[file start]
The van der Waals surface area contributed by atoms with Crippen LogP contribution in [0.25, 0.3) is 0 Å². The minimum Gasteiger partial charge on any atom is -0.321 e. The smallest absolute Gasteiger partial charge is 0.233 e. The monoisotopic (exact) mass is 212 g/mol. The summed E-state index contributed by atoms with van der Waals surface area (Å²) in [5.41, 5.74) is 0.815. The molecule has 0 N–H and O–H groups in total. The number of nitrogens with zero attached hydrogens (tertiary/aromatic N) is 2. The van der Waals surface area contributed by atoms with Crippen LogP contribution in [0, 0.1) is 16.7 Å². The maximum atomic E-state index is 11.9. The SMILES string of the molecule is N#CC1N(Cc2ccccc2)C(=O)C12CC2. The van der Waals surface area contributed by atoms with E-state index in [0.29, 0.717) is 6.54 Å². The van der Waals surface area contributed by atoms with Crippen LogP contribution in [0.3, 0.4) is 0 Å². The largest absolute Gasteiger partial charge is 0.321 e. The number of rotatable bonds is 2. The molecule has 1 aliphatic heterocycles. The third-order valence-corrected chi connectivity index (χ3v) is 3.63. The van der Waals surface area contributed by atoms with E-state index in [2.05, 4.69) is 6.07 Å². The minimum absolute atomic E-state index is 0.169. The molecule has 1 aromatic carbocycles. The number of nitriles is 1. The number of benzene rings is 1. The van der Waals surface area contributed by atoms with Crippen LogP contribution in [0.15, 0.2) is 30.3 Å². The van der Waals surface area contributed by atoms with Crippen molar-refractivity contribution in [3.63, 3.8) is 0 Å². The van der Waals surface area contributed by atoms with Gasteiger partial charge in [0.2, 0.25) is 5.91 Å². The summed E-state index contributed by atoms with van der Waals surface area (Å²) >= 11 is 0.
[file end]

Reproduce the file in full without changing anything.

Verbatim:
The van der Waals surface area contributed by atoms with Crippen LogP contribution in [0.25, 0.3) is 0 Å². The minimum Gasteiger partial charge on any atom is -0.321 e. The smallest absolute Gasteiger partial charge is 0.233 e. The monoisotopic (exact) mass is 212 g/mol. The summed E-state index contributed by atoms with van der Waals surface area (Å²) in [5.41, 5.74) is 0.815. The molecule has 0 N–H and O–H groups in total. The number of nitrogens with zero attached hydrogens (tertiary/aromatic N) is 2. The van der Waals surface area contributed by atoms with Crippen LogP contribution in [0, 0.1) is 16.7 Å². The maximum atomic E-state index is 11.9. The SMILES string of the molecule is N#CC1N(Cc2ccccc2)C(=O)C12CC2. The van der Waals surface area contributed by atoms with E-state index in [0.29, 0.717) is 6.54 Å². The van der Waals surface area contributed by atoms with Crippen LogP contribution in [0.3, 0.4) is 0 Å². The largest absolute Gasteiger partial charge is 0.321 e. The number of rotatable bonds is 2. The molecule has 1 aliphatic heterocycles. The third-order valence-corrected chi connectivity index (χ3v) is 3.63. The van der Waals surface area contributed by atoms with E-state index in [2.05, 4.69) is 6.07 Å². The minimum absolute atomic E-state index is 0.169. The molecule has 1 aromatic carbocycles. The number of nitriles is 1. The number of benzene rings is 1. The van der Waals surface area contributed by atoms with Crippen LogP contribution in [0.15, 0.2) is 30.3 Å². The van der Waals surface area contributed by atoms with Crippen molar-refractivity contribution in [3.63, 3.8) is 0 Å². The van der Waals surface area contributed by atoms with Gasteiger partial charge in [0.2, 0.25) is 5.91 Å². The summed E-state index contributed by atoms with van der Waals surface area (Å²) >= 11 is 0.